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Why I Oppose Transferring Federal Public Lands

by Brad 0 Comments
I enjoyed a public land elk hunt on National Forest in 2012

I enjoyed a public land elk hunt on National Forest in 2012

I am dedicated to habitat for all wildlife and the future of our hunting heritage. As such I cannot support the transfer of national public lands to the states. The issue is a complicated one, with lots of misinformation.

The issue of land transfer was pushed into the national spotlight during the Malheur wildlife refuge standoff in Oregon. However, this is a battle, which has been going on for decades. At times the debates intensify and the threat of land transfers becomes more of a threat, now is one of those times.

Currently there is a small but vocal group of elected officials at the local, state, and national levels calling for the transfer of lands. One of the most out spoken land transfer advocates in the United States Senate is former Republican Presidential Candidate Senator Ted Cruz

Advocates for the transfer of national public lands will point out the federal government does a poor job of managing public lands, and ads bureaucratic layers to management decisions. They tout how the states and local governments would be more responsive to the needs of the citizens than policy makers hundreds or thousands of mile away. Without any additional research this seems to be a reasonable belief.

However, start scratching beneath the surface and you will soon realize transferring public lands to the states could have dire consequences. Right off the bat there is a major difference between how land is managed by the federal government and states. Federal lands are managed for multiple uses. What this means is before a management decision is made policy makers need to consider how the decision will affect ranchers, loggers, energy and mineral extraction, and recreational use including hunting. In contrast several states have laws requiring management decisions be made in order to maximize profit from the land while not taking other factors into consideration.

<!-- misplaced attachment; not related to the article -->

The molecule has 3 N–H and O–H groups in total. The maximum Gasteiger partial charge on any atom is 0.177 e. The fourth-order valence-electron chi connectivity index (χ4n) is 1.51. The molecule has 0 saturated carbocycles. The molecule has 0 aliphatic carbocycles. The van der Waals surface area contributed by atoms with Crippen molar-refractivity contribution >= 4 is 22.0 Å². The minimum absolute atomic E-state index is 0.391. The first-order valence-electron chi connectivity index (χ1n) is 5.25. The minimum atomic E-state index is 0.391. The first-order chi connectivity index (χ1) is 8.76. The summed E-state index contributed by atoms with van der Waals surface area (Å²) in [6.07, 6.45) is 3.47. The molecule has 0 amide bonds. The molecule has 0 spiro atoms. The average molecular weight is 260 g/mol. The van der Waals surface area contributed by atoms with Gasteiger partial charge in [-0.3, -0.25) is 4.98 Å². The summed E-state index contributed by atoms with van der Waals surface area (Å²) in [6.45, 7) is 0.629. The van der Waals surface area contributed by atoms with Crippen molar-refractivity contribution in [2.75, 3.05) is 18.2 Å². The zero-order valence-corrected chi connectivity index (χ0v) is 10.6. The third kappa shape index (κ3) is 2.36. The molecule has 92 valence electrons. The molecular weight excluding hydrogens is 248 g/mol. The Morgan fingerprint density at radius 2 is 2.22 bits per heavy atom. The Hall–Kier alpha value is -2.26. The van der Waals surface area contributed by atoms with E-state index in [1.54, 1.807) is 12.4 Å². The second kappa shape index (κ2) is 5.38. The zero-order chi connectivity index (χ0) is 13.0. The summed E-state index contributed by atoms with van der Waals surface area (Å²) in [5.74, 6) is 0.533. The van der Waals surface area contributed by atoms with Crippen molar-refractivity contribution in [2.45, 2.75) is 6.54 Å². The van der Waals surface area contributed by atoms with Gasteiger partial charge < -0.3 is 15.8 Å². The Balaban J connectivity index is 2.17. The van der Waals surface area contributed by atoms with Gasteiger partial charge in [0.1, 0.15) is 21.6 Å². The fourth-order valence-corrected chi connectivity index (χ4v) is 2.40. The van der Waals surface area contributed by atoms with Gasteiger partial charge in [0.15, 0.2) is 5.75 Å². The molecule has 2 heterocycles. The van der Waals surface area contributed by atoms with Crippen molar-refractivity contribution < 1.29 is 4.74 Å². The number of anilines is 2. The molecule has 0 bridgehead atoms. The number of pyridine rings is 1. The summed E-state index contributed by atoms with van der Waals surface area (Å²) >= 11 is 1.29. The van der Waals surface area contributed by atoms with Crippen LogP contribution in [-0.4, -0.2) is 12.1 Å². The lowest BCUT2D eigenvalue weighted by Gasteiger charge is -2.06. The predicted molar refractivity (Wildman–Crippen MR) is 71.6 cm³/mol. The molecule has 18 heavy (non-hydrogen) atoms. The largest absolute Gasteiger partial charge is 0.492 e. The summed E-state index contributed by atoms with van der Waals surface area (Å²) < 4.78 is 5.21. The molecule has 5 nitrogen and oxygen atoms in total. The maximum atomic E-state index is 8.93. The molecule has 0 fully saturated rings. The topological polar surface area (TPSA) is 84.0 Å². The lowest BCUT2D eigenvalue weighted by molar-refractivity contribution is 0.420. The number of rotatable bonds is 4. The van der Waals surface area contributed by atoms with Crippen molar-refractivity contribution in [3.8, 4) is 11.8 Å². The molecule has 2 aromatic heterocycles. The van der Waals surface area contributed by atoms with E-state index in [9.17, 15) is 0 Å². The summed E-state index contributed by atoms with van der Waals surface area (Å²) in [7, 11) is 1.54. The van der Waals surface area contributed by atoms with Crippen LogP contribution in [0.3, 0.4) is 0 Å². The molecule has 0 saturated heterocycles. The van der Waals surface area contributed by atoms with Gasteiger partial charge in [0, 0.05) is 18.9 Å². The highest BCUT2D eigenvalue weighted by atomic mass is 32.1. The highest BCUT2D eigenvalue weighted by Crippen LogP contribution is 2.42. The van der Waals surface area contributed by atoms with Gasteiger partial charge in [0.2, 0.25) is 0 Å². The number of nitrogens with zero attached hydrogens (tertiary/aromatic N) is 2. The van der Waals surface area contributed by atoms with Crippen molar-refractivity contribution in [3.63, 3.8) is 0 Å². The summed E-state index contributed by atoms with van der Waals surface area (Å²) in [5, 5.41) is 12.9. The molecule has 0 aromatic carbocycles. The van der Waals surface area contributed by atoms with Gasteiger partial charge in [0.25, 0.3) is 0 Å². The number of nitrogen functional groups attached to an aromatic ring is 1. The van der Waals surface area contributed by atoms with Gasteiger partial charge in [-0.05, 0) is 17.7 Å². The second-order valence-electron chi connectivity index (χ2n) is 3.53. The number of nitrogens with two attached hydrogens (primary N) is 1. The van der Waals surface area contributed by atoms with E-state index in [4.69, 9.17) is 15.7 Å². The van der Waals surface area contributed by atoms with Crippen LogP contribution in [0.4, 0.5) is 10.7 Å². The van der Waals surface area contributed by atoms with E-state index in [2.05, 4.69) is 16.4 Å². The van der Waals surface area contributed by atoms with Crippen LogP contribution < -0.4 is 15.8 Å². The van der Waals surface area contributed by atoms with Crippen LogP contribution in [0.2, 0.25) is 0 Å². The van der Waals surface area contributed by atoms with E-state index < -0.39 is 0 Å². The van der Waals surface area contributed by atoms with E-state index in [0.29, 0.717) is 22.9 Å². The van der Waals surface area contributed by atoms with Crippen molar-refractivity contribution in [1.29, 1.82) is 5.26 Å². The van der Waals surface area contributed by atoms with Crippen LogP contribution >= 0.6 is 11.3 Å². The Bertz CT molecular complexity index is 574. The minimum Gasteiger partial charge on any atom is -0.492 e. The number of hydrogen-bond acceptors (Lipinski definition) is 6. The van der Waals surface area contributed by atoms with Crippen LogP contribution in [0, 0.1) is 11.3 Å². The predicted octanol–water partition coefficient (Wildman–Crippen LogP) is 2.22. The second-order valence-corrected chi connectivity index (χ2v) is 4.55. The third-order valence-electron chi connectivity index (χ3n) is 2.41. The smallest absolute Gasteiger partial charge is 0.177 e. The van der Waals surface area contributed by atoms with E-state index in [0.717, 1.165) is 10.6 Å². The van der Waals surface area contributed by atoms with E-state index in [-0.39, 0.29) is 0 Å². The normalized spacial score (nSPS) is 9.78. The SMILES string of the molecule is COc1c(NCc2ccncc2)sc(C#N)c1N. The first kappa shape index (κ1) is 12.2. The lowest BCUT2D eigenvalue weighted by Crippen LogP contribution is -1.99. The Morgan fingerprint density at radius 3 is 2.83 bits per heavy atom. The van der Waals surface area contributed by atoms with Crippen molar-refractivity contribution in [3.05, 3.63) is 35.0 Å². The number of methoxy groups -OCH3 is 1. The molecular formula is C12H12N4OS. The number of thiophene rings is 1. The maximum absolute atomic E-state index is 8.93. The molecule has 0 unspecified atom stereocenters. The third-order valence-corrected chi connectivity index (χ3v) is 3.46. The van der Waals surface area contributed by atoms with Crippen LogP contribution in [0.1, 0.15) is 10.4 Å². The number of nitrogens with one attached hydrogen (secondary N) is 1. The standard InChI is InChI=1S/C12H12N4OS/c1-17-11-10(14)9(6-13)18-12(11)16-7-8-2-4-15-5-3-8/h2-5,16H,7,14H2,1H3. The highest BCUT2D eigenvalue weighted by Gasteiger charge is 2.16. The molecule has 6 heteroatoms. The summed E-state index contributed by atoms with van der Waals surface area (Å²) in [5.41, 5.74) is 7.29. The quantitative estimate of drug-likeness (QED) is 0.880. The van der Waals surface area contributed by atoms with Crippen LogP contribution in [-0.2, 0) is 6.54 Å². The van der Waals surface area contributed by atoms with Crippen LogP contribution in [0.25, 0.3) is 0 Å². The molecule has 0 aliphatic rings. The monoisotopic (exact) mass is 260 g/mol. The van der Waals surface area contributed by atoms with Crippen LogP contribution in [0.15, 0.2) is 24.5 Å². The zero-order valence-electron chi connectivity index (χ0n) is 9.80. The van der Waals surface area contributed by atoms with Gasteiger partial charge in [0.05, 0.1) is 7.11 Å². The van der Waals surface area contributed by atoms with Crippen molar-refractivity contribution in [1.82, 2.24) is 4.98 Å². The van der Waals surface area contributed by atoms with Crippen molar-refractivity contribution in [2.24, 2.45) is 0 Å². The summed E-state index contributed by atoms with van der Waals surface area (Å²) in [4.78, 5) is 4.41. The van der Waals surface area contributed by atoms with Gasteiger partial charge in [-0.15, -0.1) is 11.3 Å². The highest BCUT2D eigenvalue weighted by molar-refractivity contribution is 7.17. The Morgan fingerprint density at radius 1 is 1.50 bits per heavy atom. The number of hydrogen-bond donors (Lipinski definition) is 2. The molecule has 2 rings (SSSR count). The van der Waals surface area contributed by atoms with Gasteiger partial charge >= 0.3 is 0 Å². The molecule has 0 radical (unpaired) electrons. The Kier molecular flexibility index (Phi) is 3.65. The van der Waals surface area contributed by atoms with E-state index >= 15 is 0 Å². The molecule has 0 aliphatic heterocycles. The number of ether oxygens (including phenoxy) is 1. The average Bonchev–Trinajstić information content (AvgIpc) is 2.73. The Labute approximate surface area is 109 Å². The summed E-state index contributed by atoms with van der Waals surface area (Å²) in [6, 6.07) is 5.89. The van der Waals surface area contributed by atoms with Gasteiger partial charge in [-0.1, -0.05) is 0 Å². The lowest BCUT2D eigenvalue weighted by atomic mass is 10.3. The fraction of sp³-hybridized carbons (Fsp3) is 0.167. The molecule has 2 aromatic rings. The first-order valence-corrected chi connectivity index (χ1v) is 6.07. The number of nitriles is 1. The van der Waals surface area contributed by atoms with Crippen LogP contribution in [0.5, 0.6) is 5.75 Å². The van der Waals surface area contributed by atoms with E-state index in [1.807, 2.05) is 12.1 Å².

Another concern to consider is historically when the federal government has transferred large amounts of land to state or local control the land is often either sold to private interest or closed to public access. The last concern I will point out is the states simply do not have the financial resources to manage large tracts of federal lands. Imagine how a state’s budget would be affected by paying for wildfire suppression during a particularly bad fire season.

Often the lawmakers in Washington who are proponents of transferring federal lands on the notion the US Forest Service and BLM cannot adequately manage the lands are the same politicians who vote to not properly fund these agencies. Consider that for a moment. If I want the public to support the idea of transferring land I have to show a reason why it is a good idea. I want to sell the public on the idea federal agencies are doing poor job managing the lands. How do I accomplish this? By financially starving the very agencies tasked with managing those lands making it impossible for them to properly manage the land.